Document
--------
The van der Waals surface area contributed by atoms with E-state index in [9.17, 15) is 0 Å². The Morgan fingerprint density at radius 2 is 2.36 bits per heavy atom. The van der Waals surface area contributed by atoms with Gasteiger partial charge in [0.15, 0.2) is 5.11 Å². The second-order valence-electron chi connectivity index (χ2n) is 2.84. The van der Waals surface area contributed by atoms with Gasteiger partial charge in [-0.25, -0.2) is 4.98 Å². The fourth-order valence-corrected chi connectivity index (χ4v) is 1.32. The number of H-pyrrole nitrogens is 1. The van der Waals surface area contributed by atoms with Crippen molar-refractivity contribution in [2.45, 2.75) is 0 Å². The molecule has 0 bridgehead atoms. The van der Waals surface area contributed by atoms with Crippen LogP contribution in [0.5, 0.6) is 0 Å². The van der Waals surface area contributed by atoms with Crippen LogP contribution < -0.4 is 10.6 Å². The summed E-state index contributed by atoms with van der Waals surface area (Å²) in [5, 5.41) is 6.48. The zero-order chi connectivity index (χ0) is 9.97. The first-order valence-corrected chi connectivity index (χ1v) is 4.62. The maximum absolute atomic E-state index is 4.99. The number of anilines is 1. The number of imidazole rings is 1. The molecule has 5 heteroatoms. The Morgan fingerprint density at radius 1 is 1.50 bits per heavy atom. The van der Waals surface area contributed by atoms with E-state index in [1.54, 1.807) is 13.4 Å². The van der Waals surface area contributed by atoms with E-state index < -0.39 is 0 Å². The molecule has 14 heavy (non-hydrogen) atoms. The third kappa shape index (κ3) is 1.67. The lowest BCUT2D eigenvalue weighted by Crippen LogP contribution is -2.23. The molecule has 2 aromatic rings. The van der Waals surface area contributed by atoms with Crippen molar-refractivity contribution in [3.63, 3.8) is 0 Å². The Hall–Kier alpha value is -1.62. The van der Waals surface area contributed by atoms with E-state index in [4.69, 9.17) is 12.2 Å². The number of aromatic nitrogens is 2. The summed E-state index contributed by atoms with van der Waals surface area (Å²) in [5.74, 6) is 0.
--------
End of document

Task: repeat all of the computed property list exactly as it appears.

The van der Waals surface area contributed by atoms with E-state index in [9.17, 15) is 0 Å². The Morgan fingerprint density at radius 2 is 2.36 bits per heavy atom. The van der Waals surface area contributed by atoms with Gasteiger partial charge in [0.15, 0.2) is 5.11 Å². The second-order valence-electron chi connectivity index (χ2n) is 2.84. The van der Waals surface area contributed by atoms with Gasteiger partial charge in [-0.25, -0.2) is 4.98 Å². The fourth-order valence-corrected chi connectivity index (χ4v) is 1.32. The number of H-pyrrole nitrogens is 1. The van der Waals surface area contributed by atoms with Crippen molar-refractivity contribution in [2.45, 2.75) is 0 Å². The molecule has 0 bridgehead atoms. The van der Waals surface area contributed by atoms with Crippen LogP contribution in [0.5, 0.6) is 0 Å². The van der Waals surface area contributed by atoms with Crippen LogP contribution < -0.4 is 10.6 Å². The summed E-state index contributed by atoms with van der Waals surface area (Å²) in [5, 5.41) is 6.48. The zero-order chi connectivity index (χ0) is 9.97. The first-order valence-corrected chi connectivity index (χ1v) is 4.62. The maximum absolute atomic E-state index is 4.99. The number of anilines is 1. The number of imidazole rings is 1. The molecule has 5 heteroatoms. The Morgan fingerprint density at radius 1 is 1.50 bits per heavy atom. The van der Waals surface area contributed by atoms with E-state index in [1.54, 1.807) is 13.4 Å². The van der Waals surface area contributed by atoms with E-state index < -0.39 is 0 Å². The molecule has 14 heavy (non-hydrogen) atoms. The third kappa shape index (κ3) is 1.67. The lowest BCUT2D eigenvalue weighted by Crippen LogP contribution is -2.23. The molecule has 2 aromatic rings. The van der Waals surface area contributed by atoms with Crippen molar-refractivity contribution in [3.63, 3.8) is 0 Å². The Hall–Kier alpha value is -1.62. The van der Waals surface area contributed by atoms with E-state index in [4.69, 9.17) is 12.2 Å². The number of aromatic nitrogens is 2. The summed E-state index contributed by atoms with van der Waals surface area (Å²) in [5.74, 6) is 0.